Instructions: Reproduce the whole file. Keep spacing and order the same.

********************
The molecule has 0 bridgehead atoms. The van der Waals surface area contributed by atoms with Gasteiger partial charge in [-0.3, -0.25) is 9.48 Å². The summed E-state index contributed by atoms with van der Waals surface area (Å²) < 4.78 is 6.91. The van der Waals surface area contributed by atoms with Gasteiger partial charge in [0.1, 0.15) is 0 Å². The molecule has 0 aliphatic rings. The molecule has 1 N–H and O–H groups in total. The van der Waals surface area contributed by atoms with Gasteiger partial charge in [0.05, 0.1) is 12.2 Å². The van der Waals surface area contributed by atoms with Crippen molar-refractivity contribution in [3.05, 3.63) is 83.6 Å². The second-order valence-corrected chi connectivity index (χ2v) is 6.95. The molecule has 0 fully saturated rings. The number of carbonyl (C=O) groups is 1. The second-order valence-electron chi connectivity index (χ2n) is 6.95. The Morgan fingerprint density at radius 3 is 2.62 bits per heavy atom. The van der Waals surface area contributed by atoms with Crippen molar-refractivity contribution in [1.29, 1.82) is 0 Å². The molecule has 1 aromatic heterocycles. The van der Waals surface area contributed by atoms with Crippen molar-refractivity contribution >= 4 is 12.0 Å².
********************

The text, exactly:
The molecule has 0 bridgehead atoms. The van der Waals surface area contributed by atoms with Gasteiger partial charge in [-0.3, -0.25) is 9.48 Å². The summed E-state index contributed by atoms with van der Waals surface area (Å²) < 4.78 is 6.91. The van der Waals surface area contributed by atoms with Gasteiger partial charge in [0.1, 0.15) is 0 Å². The molecule has 0 aliphatic rings. The molecule has 1 N–H and O–H groups in total. The van der Waals surface area contributed by atoms with Gasteiger partial charge in [0.05, 0.1) is 12.2 Å². The van der Waals surface area contributed by atoms with Crippen molar-refractivity contribution in [3.05, 3.63) is 83.6 Å². The second-order valence-corrected chi connectivity index (χ2v) is 6.95. The molecule has 0 fully saturated rings. The number of carbonyl (C=O) groups is 1. The second-order valence-electron chi connectivity index (χ2n) is 6.95. The Morgan fingerprint density at radius 3 is 2.62 bits per heavy atom. The van der Waals surface area contributed by atoms with Crippen molar-refractivity contribution in [1.29, 1.82) is 0 Å². The molecule has 1 aromatic heterocycles. The van der Waals surface area contributed by atoms with Crippen molar-refractivity contribution >= 4 is 12.0 Å².